paid sick leave

A vast majority of city council members in San Antonio, Texas voted to give all workers paid sick leave on Thursday.

According to the Texas Tribune, the new paid sick leave ordinance will allow workers to accumulate up to 64 hours of paid sick leave each year, or roughly eight full work days. Activists gathered more than 70,000 signatures on a petition to have the proposed ordinance heard by the city council. San Antonio Mayor Greg Girenberg was also in support of the measure, calling it “good for business and good for families.” The city’s paid sick leave is set to go into effect on January 1, 2019.

“Earned paid sick leave allows families to care for their health and make ends meet,” city council member Ana Sandoval said prior to voting in favor of the policy.

However, the new ordinance will likely have to jump over both state legislative and judicial hurdles before January, given the opposition to a similar paid sick leave ordinance in Austin, Texas’ state capital.

After a majority of Austin city council members approved paid sick leave in February of this year, Texas’ business lobby came out in full force against the ordinance. Texas Attorney General Ken Paxton (R) called the policy “unlawful,” saying it violates the Texas Minimum Wage Act (TMWA). That legislation doesn’t require employers to provide paid time off, and opponents of paid sick leave argue that the ordinance would require businesses to pay employees for hours not actually worked.

“The Austin City Council’s disdain and blatant disregard for the rule of law is an attempt to unlawfully and inappropriately usurp the authority of the state lawmakers chosen by Texas voters and must be stopped,” Paxton said in April.

However, even if paid sick days are struck down by the state’s courts under the TMWA argument, advocates may still be able to win a judicial battle at the federal level, citing precedent in Massachusetts. In January of this year, the Massachusetts Supreme Judicial Court ruled that paid sick time does not constitute wages, meaning employers wouldn’t have to pay out sick leave hours after firing an employee. Supporters of paid sick leave could feasibly argue in federal court that, under this precedent, the Austin and San Antonio ordinances wouldn’t be a violation of the TMWA.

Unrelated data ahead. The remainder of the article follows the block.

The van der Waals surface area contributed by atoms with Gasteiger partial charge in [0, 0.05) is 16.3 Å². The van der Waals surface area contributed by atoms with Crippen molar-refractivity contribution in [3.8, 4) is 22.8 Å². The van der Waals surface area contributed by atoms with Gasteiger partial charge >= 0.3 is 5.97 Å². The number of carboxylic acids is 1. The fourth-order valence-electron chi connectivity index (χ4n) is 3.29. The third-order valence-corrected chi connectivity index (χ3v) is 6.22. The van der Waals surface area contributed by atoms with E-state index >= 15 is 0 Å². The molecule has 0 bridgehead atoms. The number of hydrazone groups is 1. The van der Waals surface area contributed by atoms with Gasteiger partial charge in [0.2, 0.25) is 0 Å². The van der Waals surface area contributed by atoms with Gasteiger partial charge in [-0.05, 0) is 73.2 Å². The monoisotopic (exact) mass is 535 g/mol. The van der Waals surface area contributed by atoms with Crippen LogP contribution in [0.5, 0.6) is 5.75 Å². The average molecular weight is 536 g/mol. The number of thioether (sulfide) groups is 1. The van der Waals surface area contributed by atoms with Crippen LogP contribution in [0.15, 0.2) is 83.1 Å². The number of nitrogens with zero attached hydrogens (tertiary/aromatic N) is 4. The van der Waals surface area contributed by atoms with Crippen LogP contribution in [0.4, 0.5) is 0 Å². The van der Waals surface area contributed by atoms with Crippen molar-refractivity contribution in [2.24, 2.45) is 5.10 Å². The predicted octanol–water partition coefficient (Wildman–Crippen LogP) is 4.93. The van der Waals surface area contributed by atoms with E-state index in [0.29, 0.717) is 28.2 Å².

Aside from AG Paxton, more than two dozen Republican state lawmakers in Texas have pledged to push legislation that would undo Austin’s ordinance, which would likely also be applied to San Antonio’s ordinance if passed and signed into law by Greg Abbott.

Advocates of paid sick leave counter that the policy is necessary for workers to recover from illness or take care of sick children without having to worry about meeting monthly expenses. Paid sick days would also likely help prevent foodborne illness. In 2016, the Centers for Disease Control and Prevention (CDC) found that sick restaurant workers were implicated in foodborne illness outbreaks by spreading at least 14 different kinds of germs.

“Many of these outbreaks could be prevented simply by making sure that food workers don’t work while they are sick,” the CDC wrote. “To prevent food workers from making their customers sick, the Food and Drug Administration’s (FDA) Food Code, which provides the basis for state and local food codes, recommends that food workers with foodborne illness symptoms such as vomiting and diarrhea don’t work.”

 

Logan Espinoza is a freelance contributor specializing in economic issues. He lives in Phoenix, Arizona with his wife and daughter. Contact him at logan DOT espinoza AT yahoo DOT com.

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